Fifty Shades of Green?
On this St. Patrick's Day, when even the beer is green, it may be appropriate to think about all the claims about which energy sources are green.
Most people view renewable energy sources, such as solar and wind power, as green, and fossil fuel sources, especially coal, as not green. The reasons are clear. Coal produces particulates, which cause significant health and other problems locally, and also generate greenhouse gases, which have global impacts. The sun and the wind are "natural" and, in themselves, benign. Some people think that means green, but it isn't that simple.
People tend to be uncertain how to rank nuclear in this regard. On the one hand, they know it doesn't produce the particulates or greenhouse gases that coal and other fossil fuels produce. On these grounds, pro-nuclear people claim that nuclear power is green. On the other hand, it produces nuclear waste, which is not natural and lasts a long time. On these grounds, anti-nuclear people claim that nuclear power isn't green.
The truth is that nothing is perfectly green.
As many experts have pointed out, we can't extract large quantities of sun or wind or hydropower without building solar panels or windmills or dams. Solar panels, windmills and dams require materials. The materials have to be mined and processed. These steps cause environmental impacts, just like mining coal or uranium, or anything else. Some of the materials and processes generate toxic by-products.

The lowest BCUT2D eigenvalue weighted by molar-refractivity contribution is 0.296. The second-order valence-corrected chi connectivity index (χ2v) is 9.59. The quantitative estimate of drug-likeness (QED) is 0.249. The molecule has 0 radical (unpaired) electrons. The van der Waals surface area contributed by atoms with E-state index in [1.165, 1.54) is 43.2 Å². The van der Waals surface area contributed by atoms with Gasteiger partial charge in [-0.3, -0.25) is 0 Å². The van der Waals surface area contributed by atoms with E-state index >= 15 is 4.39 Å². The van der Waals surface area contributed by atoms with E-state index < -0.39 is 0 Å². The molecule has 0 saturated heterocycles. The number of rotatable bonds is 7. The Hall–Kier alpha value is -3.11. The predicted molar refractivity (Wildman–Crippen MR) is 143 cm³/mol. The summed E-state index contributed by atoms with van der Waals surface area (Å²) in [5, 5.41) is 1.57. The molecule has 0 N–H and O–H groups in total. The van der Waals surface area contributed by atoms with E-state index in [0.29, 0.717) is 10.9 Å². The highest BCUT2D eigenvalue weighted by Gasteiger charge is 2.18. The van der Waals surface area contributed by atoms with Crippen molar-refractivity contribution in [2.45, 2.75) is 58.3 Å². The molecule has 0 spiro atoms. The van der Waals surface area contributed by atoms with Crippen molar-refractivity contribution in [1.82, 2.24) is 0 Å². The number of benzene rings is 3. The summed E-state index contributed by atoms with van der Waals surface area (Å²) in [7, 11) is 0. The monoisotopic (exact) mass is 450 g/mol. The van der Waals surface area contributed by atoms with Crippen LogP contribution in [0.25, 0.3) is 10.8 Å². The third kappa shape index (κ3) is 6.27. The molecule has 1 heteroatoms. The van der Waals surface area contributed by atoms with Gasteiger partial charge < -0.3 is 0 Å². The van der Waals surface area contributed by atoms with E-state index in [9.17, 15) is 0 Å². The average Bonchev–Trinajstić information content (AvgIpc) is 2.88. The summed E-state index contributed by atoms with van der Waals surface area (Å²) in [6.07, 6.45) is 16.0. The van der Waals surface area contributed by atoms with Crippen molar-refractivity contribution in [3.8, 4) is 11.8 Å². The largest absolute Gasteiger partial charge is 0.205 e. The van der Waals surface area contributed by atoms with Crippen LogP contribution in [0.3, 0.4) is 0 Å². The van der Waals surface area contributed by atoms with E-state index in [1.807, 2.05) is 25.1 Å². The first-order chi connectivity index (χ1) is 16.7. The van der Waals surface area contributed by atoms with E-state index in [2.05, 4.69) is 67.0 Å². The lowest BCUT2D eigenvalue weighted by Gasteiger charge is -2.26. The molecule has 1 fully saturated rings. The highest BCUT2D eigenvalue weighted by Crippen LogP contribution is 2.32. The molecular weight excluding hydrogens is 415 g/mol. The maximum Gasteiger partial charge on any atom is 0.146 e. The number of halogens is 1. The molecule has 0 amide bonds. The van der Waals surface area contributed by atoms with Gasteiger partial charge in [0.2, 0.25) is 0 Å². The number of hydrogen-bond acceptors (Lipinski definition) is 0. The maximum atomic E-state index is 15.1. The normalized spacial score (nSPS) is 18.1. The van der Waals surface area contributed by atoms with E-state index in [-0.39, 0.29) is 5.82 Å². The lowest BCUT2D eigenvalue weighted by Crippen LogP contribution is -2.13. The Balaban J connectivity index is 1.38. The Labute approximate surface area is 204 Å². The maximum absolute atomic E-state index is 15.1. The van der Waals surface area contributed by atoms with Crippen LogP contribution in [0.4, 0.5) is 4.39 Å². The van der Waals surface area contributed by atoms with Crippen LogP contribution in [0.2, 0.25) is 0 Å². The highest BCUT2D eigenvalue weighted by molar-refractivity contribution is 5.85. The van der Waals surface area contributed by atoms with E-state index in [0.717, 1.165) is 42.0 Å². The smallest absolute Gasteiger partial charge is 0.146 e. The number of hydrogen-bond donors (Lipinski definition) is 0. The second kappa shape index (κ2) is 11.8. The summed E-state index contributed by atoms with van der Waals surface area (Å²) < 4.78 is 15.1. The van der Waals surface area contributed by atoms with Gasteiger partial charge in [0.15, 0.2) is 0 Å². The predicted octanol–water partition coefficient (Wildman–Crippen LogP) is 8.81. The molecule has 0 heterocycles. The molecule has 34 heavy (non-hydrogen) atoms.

But because the wind and the sun are diffuse, they tend to require more structures per unit of energy produced than more concentrated forms of energy, like fossil fuels and nuclear power. And that means more materials and more mining and processing. And more land use.
In truth, there are shades of green. I don't know if there are 50. There are probably more. The designation "green energy" is, unfortunately, an oversimplification that has caught people's imaginations. However, it greatly oversimplifies the situation. Different energy sources use different materials, in different quantities, and generate different kinds of pollution in different places. What looks green at point of use has negative environmental impacts elsewhere.
We seem to have a hard time acknowledging that human population and modern lifestyles have an inevitable impact on the environment. There are measures we can take to reduce the impact, but we shouldn't fool ourselves into thinking that the green label we have bestowed on some energy sources really solves the problem.
So, maybe nothing is truly green today except the beer. Sorry, Saint Pat!